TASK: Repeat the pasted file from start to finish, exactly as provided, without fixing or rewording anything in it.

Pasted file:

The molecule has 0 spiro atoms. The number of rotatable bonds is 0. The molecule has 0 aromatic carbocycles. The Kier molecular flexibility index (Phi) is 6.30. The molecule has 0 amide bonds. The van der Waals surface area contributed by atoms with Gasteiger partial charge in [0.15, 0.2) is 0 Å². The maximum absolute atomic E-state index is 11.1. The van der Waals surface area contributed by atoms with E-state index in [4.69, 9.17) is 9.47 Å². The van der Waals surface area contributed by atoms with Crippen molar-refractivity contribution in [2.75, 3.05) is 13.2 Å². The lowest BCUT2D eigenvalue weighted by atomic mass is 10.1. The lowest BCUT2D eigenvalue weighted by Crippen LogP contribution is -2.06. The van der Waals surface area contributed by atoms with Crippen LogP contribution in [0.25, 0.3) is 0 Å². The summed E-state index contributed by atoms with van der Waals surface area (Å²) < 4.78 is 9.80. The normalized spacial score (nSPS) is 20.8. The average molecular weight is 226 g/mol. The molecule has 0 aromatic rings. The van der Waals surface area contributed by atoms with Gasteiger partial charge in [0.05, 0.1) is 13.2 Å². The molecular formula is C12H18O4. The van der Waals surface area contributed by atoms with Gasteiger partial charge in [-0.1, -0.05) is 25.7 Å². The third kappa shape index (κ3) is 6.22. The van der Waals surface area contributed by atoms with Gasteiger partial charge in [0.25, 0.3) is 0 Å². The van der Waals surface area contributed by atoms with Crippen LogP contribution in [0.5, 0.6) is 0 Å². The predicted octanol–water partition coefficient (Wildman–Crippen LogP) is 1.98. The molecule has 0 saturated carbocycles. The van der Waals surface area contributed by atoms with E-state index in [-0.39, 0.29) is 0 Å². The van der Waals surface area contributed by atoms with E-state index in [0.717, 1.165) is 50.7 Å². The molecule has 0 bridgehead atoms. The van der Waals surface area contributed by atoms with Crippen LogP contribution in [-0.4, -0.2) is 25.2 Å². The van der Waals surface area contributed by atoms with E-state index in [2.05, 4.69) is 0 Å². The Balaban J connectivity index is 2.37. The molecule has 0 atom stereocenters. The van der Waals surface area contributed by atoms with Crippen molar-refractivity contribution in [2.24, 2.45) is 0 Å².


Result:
The molecule has 0 spiro atoms. The number of rotatable bonds is 0. The molecule has 0 aromatic carbocycles. The Kier molecular flexibility index (Phi) is 6.30. The molecule has 0 amide bonds. The van der Waals surface area contributed by atoms with Gasteiger partial charge in [0.15, 0.2) is 0 Å². The maximum absolute atomic E-state index is 11.1. The van der Waals surface area contributed by atoms with E-state index in [4.69, 9.17) is 9.47 Å². The van der Waals surface area contributed by atoms with Crippen molar-refractivity contribution in [2.75, 3.05) is 13.2 Å². The lowest BCUT2D eigenvalue weighted by atomic mass is 10.1. The lowest BCUT2D eigenvalue weighted by Crippen LogP contribution is -2.06. The van der Waals surface area contributed by atoms with Crippen LogP contribution in [0.25, 0.3) is 0 Å². The summed E-state index contributed by atoms with van der Waals surface area (Å²) < 4.78 is 9.80. The normalized spacial score (nSPS) is 20.8. The average molecular weight is 226 g/mol. The molecule has 0 aromatic rings. The van der Waals surface area contributed by atoms with Gasteiger partial charge in [0.05, 0.1) is 13.2 Å². The molecular formula is C12H18O4. The van der Waals surface area contributed by atoms with Gasteiger partial charge in [-0.1, -0.05) is 25.7 Å². The third kappa shape index (κ3) is 6.22. The van der Waals surface area contributed by atoms with Gasteiger partial charge in [0.25, 0.3) is 0 Å². The van der Waals surface area contributed by atoms with Crippen LogP contribution in [0.5, 0.6) is 0 Å². The predicted octanol–water partition coefficient (Wildman–Crippen LogP) is 1.98. The molecule has 0 saturated carbocycles. The van der Waals surface area contributed by atoms with E-state index in [-0.39, 0.29) is 0 Å². The van der Waals surface area contributed by atoms with E-state index in [0.717, 1.165) is 50.7 Å². The molecule has 0 bridgehead atoms. The van der Waals surface area contributed by atoms with Crippen LogP contribution in [-0.4, -0.2) is 25.2 Å². The van der Waals surface area contributed by atoms with E-state index in [2.05, 4.69) is 0 Å². The Balaban J connectivity index is 2.37. The molecule has 0 atom stereocenters. The van der Waals surface area contributed by atoms with Crippen molar-refractivity contribution in [2.24, 2.45) is 0 Å².